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Donald Richard Coleman, CBE, JP, DL (19 September 1925 – 14 January 1991) was the Labour Member of Parliament (MP) in the United Kingdom for Neath from 1964 until his death in 1991.

Early lifeEdit

Coleman was born in Barry, the son of a coalminer, Albert Archer Coleman, and his wife, Winifred Marguerite. For most of the inter-war years, his father was unemployed, and did not find permanent work until 1939. This instilled in his son a lifelong belief in the evils of unemployment.[1]

He was educated at Cadoxton Boys' School and Cardiff Technical College. He later attended University College of Wales Swansea as a mature student between 1950 and 1954. He held a number of technical positions at various laboratories at Cardiff and Swansea before securing an appointment in 1954 as metallurgist to the Research Department of the Steel Company of Wales, Abbey Works, Port Talbot, in which position he remained until his election to parliament in the General Election of October 1964. Coleman had joined the Labour Party in November 1948 and became a member of the Co—operative Party in 1955. He had also stood as a Labour candidate for Swansea Borough Council in 1960.[1]

Parliamentary careerEdit

Until the 1960s, Neath was regarded, as a predominantly coal—mining constituency, as a seat where the nominee of the National Union of Mineworkers would have a considerable advantage at the selection conference. Indeed, both of Coleman's long-serving predecessors had been NUM nominees. However, Coleman, against the expectations, was chosen at the fourth ballot and thus inherited one of the safest Labour seats in the whole of Britain.[1]

Coleman served as PPS to George Thomas, Secretary of State for Wales, and was thus in effect a junior minister.[1] He was also an opposition whip, 1970–1974, Lord of the Treasury 1974–1978, Vice-Chamberlain of the Household 1978–1979, and opposition spokesman on Welsh affairs, 1981–1983. He also served as delegate to the Council of Europe.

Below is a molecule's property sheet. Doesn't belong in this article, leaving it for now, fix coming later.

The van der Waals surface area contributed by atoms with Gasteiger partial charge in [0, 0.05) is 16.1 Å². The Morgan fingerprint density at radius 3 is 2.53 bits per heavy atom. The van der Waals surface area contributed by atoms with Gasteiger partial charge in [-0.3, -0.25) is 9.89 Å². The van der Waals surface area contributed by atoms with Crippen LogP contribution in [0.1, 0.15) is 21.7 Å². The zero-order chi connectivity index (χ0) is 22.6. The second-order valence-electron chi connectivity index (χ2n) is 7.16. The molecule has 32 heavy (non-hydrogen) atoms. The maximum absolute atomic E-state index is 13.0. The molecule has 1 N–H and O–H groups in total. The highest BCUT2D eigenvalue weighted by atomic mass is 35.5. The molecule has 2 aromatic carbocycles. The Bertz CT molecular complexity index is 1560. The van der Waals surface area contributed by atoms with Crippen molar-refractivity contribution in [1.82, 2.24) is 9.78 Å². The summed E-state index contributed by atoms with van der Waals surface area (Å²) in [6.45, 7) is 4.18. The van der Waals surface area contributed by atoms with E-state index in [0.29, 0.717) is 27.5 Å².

Coleman was regarded as being on the right wing of the Labour Party and in September 1983 he backed Peter Shore, rather than his Welsh colleague Neil Kinnock for party leader and Denzil Davies, the MP for Llanelli, for deputy leader.[1] Following Kinnock's election as leader, Coleman did not hold another front bench position.

Coleman announced in early 1990 that he intended to stand down from parliament at the next General Election.

Personal lifeEdit

Coleman was especially prominent in the public life of Neath, Swansea and West Glamorgan, and his leisure interests included membership of the chorus of the Welsh National Opera.[1]

He married, in 1949, Phyllis Eileen Williams, who died in 1963. They had one son. In January 1966 he married Margaret Elizabeth Morgan and they had one daughter.

Although he had announced his retirement the previous year, Coleman remained an MP when he died on 14 January 1991. He was cremated at Margam Crematorium. Peter Hain succeeded him as MP for Neath.


  1. ^ a b c d e f Jones, John Graham. "Donald Coleman". Dictionary of Welsh Biography. National Library of Wales. Retrieved 14 June 2016.



  • Jones, John Graham. "Donald Coleman". Dictionary of Welsh Biography. National Library of Wales. Retrieved 14 June 2016.
Parliament of the United Kingdom
Preceded by
D. J. Williams
Member of Parliament for Neath
Succeeded by
Peter Hain
Political offices
Preceded by
James Hamilton
Vice-Chamberlain of the Household
Succeeded by
Anthony Berry